Wednesday, December 5, 2018
Court of Appeal:
Issue Unresolved by High Court Decision Is Addressed; Summary Judgment Ordered In Favor of One Defendant, Jury to Decide Reasonableness of University’s Conduct
By a MetNews Staff Writer
The Court of Appeal for this district has adopted the ordinary negligence standard of care in a case against UCLA brought by a former student claiming the university should have prevented the 2009 stabbing of her by another student in a chemistry lab.
The opinion, filed Monday, was written by Justice Laurie D. Zelon of Div. Seven. It comes after the California Supreme Court’s decision on March 22 reversing Div. Seven’s grant of a petition by the Regents of the University of California for a writ of mandate directing the Los Angeles Superior Court to enter summary judgment for the university.
In the prior opinion, filed Jan. 20, 2016, Zelon explained the majority’s holding that UCLA did not owe a duty to Katherine Rosen, who was stabbed in the chest and neck by her classmate Damon Thompson. The university was aware he suffered from schizophrenia.
The high court disagreed, in an opinion by Justice Carol A. Corrigan, siding with Presiding Justice Dennis M. Perluss who dissented from the previous opinion. It held “that universities have a special relationship with their students and a duty to protect them from foreseeable violence during curricular activities.”
Corrigan’s opinion left open the standard of care applicable to that duty. In addition to resolving that question, Zelon’s opinion on Monday holds that UCLA failed to show it had not breached its duty as a matter of law, and that it is not immune from liability for Rosen’s cause of action.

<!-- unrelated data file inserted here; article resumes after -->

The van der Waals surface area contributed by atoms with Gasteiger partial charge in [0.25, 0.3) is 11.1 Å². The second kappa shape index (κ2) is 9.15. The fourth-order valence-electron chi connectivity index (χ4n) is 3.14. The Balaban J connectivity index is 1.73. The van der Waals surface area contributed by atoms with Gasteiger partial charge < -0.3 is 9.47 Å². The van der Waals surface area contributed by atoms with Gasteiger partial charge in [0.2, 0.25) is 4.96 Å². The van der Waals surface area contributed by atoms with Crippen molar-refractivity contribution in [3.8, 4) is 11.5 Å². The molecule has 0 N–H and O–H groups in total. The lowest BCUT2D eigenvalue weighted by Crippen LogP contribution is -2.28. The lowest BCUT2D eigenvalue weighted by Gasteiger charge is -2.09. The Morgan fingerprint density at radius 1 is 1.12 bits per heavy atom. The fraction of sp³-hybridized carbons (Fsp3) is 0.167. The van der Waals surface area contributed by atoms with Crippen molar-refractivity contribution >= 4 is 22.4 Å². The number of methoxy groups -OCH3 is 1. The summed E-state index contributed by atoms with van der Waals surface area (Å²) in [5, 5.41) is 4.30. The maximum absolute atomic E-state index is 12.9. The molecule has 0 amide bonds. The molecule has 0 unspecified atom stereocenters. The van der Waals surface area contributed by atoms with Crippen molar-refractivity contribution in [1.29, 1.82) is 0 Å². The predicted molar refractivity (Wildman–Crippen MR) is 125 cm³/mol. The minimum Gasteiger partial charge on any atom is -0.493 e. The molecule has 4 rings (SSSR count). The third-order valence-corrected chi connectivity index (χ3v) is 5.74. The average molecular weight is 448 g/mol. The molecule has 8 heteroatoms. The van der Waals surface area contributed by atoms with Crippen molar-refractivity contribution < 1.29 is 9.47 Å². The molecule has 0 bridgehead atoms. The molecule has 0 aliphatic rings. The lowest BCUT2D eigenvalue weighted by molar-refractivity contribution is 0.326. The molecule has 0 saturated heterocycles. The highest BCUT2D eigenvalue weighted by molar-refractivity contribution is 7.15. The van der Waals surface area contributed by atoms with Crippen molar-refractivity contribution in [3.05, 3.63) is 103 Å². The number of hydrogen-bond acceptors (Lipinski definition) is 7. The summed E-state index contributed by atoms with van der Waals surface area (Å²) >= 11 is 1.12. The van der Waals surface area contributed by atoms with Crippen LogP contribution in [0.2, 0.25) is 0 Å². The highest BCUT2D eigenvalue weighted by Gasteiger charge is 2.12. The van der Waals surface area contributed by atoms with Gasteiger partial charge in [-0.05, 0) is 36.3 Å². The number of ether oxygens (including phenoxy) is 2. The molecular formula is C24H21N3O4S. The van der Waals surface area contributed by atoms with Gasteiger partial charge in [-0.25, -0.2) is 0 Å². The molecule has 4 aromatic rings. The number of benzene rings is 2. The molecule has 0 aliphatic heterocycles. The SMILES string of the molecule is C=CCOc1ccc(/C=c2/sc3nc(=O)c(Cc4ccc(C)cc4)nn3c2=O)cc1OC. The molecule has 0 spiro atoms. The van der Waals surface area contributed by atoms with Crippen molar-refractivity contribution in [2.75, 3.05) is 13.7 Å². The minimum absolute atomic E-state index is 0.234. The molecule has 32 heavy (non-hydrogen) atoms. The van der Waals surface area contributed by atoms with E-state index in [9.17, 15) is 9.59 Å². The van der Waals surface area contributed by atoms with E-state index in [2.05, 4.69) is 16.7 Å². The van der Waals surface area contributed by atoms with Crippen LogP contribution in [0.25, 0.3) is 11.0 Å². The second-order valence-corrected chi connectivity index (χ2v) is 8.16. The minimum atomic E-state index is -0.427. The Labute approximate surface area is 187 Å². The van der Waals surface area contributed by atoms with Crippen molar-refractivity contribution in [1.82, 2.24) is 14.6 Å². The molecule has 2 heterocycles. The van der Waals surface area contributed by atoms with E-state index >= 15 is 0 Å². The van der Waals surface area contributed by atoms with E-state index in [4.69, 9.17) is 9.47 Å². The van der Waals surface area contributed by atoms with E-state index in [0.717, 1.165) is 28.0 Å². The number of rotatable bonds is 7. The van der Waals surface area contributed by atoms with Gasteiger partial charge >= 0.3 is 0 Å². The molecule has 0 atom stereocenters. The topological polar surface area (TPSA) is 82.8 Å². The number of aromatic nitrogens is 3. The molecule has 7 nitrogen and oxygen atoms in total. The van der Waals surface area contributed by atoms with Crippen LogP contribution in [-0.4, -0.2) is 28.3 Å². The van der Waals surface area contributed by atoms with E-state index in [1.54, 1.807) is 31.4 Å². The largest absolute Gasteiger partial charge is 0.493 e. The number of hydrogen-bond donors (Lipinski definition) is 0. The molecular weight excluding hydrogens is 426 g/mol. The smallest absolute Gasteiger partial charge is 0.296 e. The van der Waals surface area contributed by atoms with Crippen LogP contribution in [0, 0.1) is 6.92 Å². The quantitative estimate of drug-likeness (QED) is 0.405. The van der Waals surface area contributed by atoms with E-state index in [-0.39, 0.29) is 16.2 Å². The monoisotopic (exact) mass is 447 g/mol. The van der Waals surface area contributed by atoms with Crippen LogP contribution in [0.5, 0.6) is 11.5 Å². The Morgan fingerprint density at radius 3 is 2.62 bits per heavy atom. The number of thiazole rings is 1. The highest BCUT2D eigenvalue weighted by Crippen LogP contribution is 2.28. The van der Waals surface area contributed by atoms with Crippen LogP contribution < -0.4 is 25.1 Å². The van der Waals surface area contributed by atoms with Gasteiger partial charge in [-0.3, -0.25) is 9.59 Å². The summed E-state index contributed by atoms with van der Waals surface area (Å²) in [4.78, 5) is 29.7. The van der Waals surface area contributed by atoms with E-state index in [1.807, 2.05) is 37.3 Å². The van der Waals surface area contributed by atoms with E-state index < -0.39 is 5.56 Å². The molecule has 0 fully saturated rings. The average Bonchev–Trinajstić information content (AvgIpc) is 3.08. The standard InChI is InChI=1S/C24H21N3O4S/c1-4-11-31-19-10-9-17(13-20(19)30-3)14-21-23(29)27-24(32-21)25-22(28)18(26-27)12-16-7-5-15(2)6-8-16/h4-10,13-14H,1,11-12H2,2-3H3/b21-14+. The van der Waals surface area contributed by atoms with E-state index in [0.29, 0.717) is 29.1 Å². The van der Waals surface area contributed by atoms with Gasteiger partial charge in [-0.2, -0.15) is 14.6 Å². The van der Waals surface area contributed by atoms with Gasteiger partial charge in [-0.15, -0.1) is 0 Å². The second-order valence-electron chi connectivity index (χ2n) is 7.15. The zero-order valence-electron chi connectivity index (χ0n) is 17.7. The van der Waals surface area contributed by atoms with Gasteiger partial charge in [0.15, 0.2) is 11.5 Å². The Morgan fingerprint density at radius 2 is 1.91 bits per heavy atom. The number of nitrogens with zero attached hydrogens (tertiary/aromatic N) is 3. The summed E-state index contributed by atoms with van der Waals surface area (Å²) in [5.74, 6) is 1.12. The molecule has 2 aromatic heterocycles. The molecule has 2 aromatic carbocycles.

University’s Proposed Standard
While Rosen argued for the application of the “reasonable person” standard of care generally applied in negligence cases, the regents contended that a statutory standard of care should apply. Specifically, they urged Div. Seven to use the standard enumerated in Civil Code §43.92(a), which provides:
“There shall be no monetary liability on the part of, and no cause of action shall arise against, any person who is a psychotherapist as defined in Section 1010 of the Evidence Code in failing to warn of and protect from a patient’s threatened violent behavior or failing to predict and warn of and protect from a patient’s violent behavior except where the patient has communicated to the psychotherapist a serious threat of physical violence against a reasonably identifiable victim or victims.”
Though by its terms the statute applies only to psychotherapists, the university contended that it would defy logic “to impose a less protective standard of care on lay [school personnel] who don’t possess the same training and experience as [a psychotherapist].” It also noted that a school’s “mental health professionals’ assessment of the potential threat posed by the student” normally forms the basis for its understanding of such situations, and so the same standard should apply.
“Although we recognize that ‘in particular situations a more specific standard [of care] may be established by judicial decision’…, there are several reasons we reject defendants request that we do so here.”
She noted that Corrigan’s opinion “repeatedly states that the duty requires colleges and universities to use ‘reasonable care’ to protect their students, emphasizing that ‘[r]easonable care will vary under the circumstances of each case.’ ”
Prior opinions from the high court, she added, “held that the standard of care that governs a secondary school’s duty to protect its students from foreseeable acts of violence is the ordinary reasonable person standard,” finding no reason why post-secondary schools should not be subject to the same standard.